Jesus asked his disciples, “Who do people say that I am?” And they said, “Some say John the Baptist, others say Elijah, and others Jeremiah or one of the prophets.” (Matthew 16:13-14, ESV)
If Jesus were to ask that same question today, the answers might be, a religious leader, a healer, or even a fake. He is often put on a level with Mahatma Gandhi as an advocate of peace; with Mother Teresa as a bringer of love; with Mohammed as a prophet. Most people who have any understanding of the historical Jesus say that he was, at the very least, a good teacher.
C.S. Lewis, of course, seeks to dispel that misconception by his famous “Lord, liar, or lunatic” argument (see the Preface to his book, Mere Christianity). His basic argument: given the incredible claims Jesus made about himself, he could only be a deluded lunatic, a pathological liar…or exactly who he said he was: Lord.
There is no doubt that Jesus was what so many believe of him: a good teacher, a prophet, a healer. He epitomized love for the outcast and spoke wisdom that shut the mouths of religious and political authorities alike. But if that is all he was, his impact on the world is all but over and done. Sure, his followers (most, anyway) continue to promote his message of love and peace, continue to seek the good of their communities and the world. But that’s about it. Hope ends there.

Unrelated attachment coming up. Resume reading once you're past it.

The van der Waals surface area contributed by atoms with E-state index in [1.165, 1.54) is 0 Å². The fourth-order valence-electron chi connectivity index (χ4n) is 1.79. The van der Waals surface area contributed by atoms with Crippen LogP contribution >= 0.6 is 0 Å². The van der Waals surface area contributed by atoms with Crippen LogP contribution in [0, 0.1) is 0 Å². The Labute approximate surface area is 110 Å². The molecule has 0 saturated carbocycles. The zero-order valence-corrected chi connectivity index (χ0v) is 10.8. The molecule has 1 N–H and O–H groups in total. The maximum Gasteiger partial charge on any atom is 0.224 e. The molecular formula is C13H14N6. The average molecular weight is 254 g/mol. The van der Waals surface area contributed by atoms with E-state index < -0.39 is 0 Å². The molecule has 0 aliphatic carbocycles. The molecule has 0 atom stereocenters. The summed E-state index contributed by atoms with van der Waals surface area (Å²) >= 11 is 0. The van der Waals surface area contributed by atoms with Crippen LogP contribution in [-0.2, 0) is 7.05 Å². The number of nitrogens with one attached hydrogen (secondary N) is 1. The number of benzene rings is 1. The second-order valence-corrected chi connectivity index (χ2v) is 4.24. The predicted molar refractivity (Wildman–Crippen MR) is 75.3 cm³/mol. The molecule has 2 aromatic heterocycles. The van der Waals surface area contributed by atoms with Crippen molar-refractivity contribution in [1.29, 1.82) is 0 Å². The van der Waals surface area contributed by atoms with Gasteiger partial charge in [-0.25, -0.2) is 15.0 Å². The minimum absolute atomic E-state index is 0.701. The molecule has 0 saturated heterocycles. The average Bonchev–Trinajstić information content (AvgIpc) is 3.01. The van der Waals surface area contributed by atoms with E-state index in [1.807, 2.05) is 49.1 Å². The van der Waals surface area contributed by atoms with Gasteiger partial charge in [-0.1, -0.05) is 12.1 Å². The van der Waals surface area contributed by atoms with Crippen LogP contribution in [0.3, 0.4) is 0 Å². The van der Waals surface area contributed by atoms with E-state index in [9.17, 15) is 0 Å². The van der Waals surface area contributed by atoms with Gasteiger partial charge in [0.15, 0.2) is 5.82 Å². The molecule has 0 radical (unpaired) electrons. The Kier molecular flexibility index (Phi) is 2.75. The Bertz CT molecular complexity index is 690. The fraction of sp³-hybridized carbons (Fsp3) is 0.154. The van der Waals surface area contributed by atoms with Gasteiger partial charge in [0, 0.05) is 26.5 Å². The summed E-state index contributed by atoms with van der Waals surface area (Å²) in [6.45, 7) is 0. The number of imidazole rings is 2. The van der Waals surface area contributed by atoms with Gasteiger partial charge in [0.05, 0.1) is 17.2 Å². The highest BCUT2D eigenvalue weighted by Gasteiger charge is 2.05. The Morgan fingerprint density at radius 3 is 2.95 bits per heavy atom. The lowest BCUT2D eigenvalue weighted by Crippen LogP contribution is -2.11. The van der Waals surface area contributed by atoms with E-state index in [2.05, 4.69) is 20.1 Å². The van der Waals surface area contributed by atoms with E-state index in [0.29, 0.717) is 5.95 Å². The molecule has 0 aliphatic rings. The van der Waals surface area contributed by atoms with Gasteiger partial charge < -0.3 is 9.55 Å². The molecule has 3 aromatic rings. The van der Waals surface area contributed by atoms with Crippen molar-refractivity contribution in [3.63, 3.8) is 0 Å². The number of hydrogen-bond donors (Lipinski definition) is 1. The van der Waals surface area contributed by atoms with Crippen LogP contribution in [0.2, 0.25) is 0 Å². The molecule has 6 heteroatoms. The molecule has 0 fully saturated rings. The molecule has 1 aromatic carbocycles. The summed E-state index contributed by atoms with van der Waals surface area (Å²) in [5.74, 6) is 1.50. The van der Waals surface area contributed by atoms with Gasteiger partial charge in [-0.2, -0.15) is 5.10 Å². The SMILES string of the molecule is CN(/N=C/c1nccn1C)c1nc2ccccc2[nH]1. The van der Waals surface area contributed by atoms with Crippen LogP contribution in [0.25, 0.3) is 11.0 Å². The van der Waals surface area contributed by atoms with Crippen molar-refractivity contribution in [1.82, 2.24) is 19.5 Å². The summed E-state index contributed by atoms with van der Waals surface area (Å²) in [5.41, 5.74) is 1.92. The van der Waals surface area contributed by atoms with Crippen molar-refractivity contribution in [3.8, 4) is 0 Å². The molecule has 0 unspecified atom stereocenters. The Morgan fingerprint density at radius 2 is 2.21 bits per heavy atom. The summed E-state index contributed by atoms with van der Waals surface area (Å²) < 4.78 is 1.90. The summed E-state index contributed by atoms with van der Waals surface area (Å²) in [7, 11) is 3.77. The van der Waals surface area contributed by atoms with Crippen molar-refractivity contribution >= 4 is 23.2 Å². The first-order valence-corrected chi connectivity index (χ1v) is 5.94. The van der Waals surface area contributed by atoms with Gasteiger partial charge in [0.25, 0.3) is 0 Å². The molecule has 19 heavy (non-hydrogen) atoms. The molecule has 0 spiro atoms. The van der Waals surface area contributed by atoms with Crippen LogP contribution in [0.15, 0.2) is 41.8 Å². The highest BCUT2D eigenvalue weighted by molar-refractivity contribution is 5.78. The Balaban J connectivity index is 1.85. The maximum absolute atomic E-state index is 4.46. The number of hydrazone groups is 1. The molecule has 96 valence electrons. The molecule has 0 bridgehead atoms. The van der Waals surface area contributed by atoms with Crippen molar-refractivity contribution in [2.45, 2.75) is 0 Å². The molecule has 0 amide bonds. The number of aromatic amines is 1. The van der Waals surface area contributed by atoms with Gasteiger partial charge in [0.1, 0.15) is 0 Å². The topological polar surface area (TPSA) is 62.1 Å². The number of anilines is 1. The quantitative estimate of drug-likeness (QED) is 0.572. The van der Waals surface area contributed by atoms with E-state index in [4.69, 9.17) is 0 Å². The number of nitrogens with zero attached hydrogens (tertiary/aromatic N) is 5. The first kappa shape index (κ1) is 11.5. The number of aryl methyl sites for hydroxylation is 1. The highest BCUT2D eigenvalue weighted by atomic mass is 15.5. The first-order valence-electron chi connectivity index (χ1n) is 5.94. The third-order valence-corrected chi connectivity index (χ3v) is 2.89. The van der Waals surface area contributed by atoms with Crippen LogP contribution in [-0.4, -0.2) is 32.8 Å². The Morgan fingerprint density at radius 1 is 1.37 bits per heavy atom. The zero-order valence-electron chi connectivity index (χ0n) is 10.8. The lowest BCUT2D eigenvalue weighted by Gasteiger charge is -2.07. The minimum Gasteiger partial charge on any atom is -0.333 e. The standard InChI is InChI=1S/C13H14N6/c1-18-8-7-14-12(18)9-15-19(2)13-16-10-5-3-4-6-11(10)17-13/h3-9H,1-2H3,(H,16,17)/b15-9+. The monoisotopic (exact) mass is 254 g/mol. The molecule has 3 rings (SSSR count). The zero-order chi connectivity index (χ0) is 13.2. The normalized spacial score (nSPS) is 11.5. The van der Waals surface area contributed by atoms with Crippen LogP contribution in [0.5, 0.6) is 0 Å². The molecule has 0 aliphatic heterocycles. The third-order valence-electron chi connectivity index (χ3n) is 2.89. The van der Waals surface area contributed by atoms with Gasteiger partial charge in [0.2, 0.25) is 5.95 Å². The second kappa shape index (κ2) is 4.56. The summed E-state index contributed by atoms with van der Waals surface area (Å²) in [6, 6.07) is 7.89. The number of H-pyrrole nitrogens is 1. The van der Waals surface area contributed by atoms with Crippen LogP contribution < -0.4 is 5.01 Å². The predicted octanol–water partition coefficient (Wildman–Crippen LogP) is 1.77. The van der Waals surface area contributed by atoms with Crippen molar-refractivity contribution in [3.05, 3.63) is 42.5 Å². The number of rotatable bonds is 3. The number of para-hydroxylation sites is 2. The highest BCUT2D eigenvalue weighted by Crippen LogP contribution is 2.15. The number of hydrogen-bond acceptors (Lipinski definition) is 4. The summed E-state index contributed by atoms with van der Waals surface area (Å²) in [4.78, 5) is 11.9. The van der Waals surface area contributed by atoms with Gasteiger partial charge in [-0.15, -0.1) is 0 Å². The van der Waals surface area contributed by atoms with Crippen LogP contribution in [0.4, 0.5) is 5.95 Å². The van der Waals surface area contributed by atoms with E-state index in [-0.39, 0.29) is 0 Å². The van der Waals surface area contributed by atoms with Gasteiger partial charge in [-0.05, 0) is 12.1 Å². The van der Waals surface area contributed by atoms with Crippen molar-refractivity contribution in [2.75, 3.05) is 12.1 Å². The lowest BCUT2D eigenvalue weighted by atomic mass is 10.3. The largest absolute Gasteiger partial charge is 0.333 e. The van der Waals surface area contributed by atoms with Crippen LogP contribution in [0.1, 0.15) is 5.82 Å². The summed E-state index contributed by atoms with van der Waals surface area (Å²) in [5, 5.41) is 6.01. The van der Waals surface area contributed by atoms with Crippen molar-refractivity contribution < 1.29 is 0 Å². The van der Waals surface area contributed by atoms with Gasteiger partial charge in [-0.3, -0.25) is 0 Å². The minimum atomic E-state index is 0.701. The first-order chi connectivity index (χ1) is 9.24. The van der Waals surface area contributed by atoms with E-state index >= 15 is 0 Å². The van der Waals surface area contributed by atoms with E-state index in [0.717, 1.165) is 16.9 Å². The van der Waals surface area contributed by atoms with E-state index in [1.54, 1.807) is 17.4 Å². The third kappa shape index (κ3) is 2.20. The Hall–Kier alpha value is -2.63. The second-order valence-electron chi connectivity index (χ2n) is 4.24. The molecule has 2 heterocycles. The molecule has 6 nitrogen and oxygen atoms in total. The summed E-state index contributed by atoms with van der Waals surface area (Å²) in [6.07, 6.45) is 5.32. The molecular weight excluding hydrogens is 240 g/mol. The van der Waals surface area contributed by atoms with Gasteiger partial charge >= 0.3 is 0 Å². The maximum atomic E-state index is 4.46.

Recently I came across this verse: “…through one righteous act there is justification leading to life for everyone.” (Romans 5:18, Christian Standard Bible)
For some reason, those three words—one righteous act—stopped me in my tracks. Just one thing made the difference between a good but ultimately meaningless life, and a life of ultimate purpose and eternal impact.
What was that one righteous act? His death. The cross.
Sit with that thought for a few moments. It is, after all, Good Friday—the day Christians around the world remember Jesus’ sacrifice. We look forward to Easter, of course, but you can’t get to Resurrection Sunday without going through Good Friday. Or silent Saturday, a day of grieving, wondering, waiting…for God knows what? So just sit with the reality of the cross, of a torturous death.
Sit with the truth that, but for Jesus’ sacrifice, we would have no hope beyond this life (which, you have to admit, has been challenging the past few years). Just one righteous act made possible justification leading to life for everyone. Life. Justification—a big word that simply means the slate has been wiped clean.
Jesus’ one righteous act demands just one righteous act in return. To lay claim to that gift—life, justification—you need only believe.
If you confess with your mouth, “Jesus is Lord,” and believe in your heart that God raised him from the dead, you will be saved. (Romans 10:9-10, CSB)
Just one righteous act.